By Arnie Kahn, President, PrintLink 

Press headlines and reported hiring trends in both the United States and Canada indicate a modest increase over the past few months. At PrintLink we have steadfastly believed that employment would start to show moderate improvement at the end of the third quarter/beginning of the fourth quarter of 2010…and our own statistics demonstrate that this is indeed the case.

While we talk in terms of trends in North America, we are intrinsically a participant in the Global Economy. And factors impacting this encompassing entity play out in real time in the media. At any given time media reports can say that there are sure signs of economic recovery - and the next report can say that recovery is either stagnant or moderately declining. All in all, this appears to translate to a very gradual incline upward. With the indication that the Global Economy is essentially headed in the right direction, the fear factor is lessening and some confidence is returning.

Print redefined

At its heart, printing industry is charged with the responsibility of disseminating information. And we are indeed in an information age that has escalated beyond where it has ever been before, with increasingly more vehicles available to deliver it.

Print remains strong but the definition is evolving. While ink on paper is statistically still the largest vehicle, print by definition is no longer just that.  Says Daniel Dejan, North American ETC Print/Creative Manager of Sappi Fine Paper, “print does not need defending.” He tells printing industry audiences that it is resizing, redirecting and evolving.

People impact the present and future of print

But great technology is of little value without great staff to propel it forward.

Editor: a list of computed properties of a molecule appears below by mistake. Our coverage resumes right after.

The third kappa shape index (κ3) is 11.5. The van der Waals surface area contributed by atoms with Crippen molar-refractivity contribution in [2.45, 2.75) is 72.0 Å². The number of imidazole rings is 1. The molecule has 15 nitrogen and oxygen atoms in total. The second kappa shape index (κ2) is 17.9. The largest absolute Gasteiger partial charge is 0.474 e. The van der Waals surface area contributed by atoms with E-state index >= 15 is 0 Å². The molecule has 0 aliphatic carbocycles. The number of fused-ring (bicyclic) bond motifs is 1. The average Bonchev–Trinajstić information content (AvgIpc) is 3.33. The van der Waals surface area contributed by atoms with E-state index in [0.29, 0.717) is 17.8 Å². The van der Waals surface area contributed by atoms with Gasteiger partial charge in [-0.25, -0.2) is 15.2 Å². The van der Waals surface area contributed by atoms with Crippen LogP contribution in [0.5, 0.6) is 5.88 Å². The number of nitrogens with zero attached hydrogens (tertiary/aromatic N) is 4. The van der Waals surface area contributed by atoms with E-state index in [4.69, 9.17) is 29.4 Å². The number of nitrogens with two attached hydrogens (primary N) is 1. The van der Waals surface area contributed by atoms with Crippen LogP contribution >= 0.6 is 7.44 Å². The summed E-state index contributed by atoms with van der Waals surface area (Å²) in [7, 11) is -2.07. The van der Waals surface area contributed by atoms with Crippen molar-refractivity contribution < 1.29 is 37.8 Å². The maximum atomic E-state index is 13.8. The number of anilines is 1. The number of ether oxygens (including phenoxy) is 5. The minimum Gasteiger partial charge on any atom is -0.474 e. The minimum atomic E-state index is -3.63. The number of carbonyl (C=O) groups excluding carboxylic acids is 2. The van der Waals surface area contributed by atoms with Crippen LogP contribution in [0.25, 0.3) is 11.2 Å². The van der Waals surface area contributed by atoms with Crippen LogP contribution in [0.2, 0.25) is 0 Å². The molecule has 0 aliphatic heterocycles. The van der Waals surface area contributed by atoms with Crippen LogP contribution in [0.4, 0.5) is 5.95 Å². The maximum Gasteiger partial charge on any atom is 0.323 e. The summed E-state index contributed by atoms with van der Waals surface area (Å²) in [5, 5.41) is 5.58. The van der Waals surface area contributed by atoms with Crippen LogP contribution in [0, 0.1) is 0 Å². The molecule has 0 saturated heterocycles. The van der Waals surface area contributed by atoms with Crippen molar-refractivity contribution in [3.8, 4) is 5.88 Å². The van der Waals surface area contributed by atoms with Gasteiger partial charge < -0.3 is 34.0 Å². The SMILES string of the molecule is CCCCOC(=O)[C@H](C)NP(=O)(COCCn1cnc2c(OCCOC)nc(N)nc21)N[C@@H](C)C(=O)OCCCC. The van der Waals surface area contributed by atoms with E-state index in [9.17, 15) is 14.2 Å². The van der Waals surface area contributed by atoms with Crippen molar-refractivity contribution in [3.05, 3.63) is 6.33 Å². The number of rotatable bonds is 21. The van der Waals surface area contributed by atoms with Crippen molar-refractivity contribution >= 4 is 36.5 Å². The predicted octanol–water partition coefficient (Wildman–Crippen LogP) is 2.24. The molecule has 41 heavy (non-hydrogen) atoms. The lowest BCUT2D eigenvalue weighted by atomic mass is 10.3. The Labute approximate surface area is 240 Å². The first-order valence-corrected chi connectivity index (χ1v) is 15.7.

As we have stated in previous articles, people drive technology. Technology has matured, offering communications and business-building solutions like never before. But great technology is of little value without great staff to propel it forward.  To be fully effective, it must be expertly driven by people – people who will define and articulate its benefits – people who will keep data-driven resources in top producing form, as well as providing robust and unique solutions to fit your evolving business – people who will make a commitment to your business success.

The demand for expert human resources in traditional print and new technologies is transitioning. Projecting ahead, while it may take some time for economic recovery to be deemed completed, we at PrintLink believe the industry we serve is embarking on some complex hiring needs. In addition to redefining print, service providers need to fully identify – and also redefine – the job functions required to underpin their success. We continue to consistently attract well-qualified job candidates to recommend to hiring managers.

Permanent, contract, temporary

There are pros and cons for each of these employment choices. PrintLink concentrates on permanent staffing. While we do occasionally also assist client companies with contract position requirements, we feel that the highest return on hiring dollars is still heavily vested in a permanent hire. We have historically recognized that there are many financial and demographic reasons why you should motivate employees to join and stay with your company. In a past article we identified many critical factors that continue to deliver a solid foundation for business success.

Why motivate employees to join and stay with your organization?

First of all, because it’s good business. Companies that strive to attract and retain skilled personnel show consistently higher bottom-line profitability, increased value to customers, and stronger sustainability, especially in challenging times.